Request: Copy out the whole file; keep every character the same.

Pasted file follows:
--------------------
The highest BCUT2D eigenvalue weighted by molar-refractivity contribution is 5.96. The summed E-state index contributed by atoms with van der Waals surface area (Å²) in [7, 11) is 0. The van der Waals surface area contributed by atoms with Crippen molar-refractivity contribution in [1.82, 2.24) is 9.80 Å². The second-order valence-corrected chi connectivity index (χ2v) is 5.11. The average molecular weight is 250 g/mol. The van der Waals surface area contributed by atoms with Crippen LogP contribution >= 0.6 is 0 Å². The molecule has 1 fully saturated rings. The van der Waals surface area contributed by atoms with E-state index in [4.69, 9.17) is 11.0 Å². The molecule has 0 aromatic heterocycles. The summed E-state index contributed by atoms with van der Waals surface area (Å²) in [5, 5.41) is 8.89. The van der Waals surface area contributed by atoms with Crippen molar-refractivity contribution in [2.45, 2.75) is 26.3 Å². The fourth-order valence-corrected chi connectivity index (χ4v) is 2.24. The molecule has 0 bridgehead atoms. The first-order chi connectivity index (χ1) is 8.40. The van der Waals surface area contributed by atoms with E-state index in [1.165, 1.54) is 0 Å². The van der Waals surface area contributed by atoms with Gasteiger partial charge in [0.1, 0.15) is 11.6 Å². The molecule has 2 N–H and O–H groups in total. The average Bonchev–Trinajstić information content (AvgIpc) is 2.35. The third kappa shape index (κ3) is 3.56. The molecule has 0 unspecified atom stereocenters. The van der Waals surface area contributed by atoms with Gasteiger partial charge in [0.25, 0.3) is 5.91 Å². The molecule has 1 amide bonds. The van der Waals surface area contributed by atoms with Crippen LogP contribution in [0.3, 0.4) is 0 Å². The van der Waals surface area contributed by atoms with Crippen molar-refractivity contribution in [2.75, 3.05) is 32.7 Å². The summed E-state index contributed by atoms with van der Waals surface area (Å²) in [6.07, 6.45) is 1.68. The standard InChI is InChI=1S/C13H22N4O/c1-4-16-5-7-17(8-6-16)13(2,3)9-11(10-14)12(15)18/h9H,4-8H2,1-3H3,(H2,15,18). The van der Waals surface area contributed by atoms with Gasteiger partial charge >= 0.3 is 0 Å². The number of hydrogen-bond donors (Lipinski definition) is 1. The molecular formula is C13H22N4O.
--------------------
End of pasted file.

The highest BCUT2D eigenvalue weighted by molar-refractivity contribution is 5.96. The summed E-state index contributed by atoms with van der Waals surface area (Å²) in [7, 11) is 0. The van der Waals surface area contributed by atoms with Crippen molar-refractivity contribution in [1.82, 2.24) is 9.80 Å². The second-order valence-corrected chi connectivity index (χ2v) is 5.11. The average molecular weight is 250 g/mol. The van der Waals surface area contributed by atoms with Crippen LogP contribution >= 0.6 is 0 Å². The molecule has 1 fully saturated rings. The van der Waals surface area contributed by atoms with E-state index in [4.69, 9.17) is 11.0 Å². The molecule has 0 aromatic heterocycles. The summed E-state index contributed by atoms with van der Waals surface area (Å²) in [5, 5.41) is 8.89. The van der Waals surface area contributed by atoms with Crippen molar-refractivity contribution in [2.45, 2.75) is 26.3 Å². The fourth-order valence-corrected chi connectivity index (χ4v) is 2.24. The molecule has 0 bridgehead atoms. The first-order chi connectivity index (χ1) is 8.40. The van der Waals surface area contributed by atoms with E-state index in [1.165, 1.54) is 0 Å². The van der Waals surface area contributed by atoms with Gasteiger partial charge in [0.1, 0.15) is 11.6 Å². The molecule has 2 N–H and O–H groups in total. The average Bonchev–Trinajstić information content (AvgIpc) is 2.35. The third kappa shape index (κ3) is 3.56. The molecule has 0 unspecified atom stereocenters. The van der Waals surface area contributed by atoms with Gasteiger partial charge in [0.25, 0.3) is 5.91 Å². The molecule has 1 amide bonds. The van der Waals surface area contributed by atoms with Crippen LogP contribution in [0.3, 0.4) is 0 Å². The van der Waals surface area contributed by atoms with Crippen molar-refractivity contribution in [2.75, 3.05) is 32.7 Å². The summed E-state index contributed by atoms with van der Waals surface area (Å²) in [6.07, 6.45) is 1.68. The standard InChI is InChI=1S/C13H22N4O/c1-4-16-5-7-17(8-6-16)13(2,3)9-11(10-14)12(15)18/h9H,4-8H2,1-3H3,(H2,15,18). The van der Waals surface area contributed by atoms with Gasteiger partial charge >= 0.3 is 0 Å². The number of hydrogen-bond donors (Lipinski definition) is 1. The molecular formula is C13H22N4O.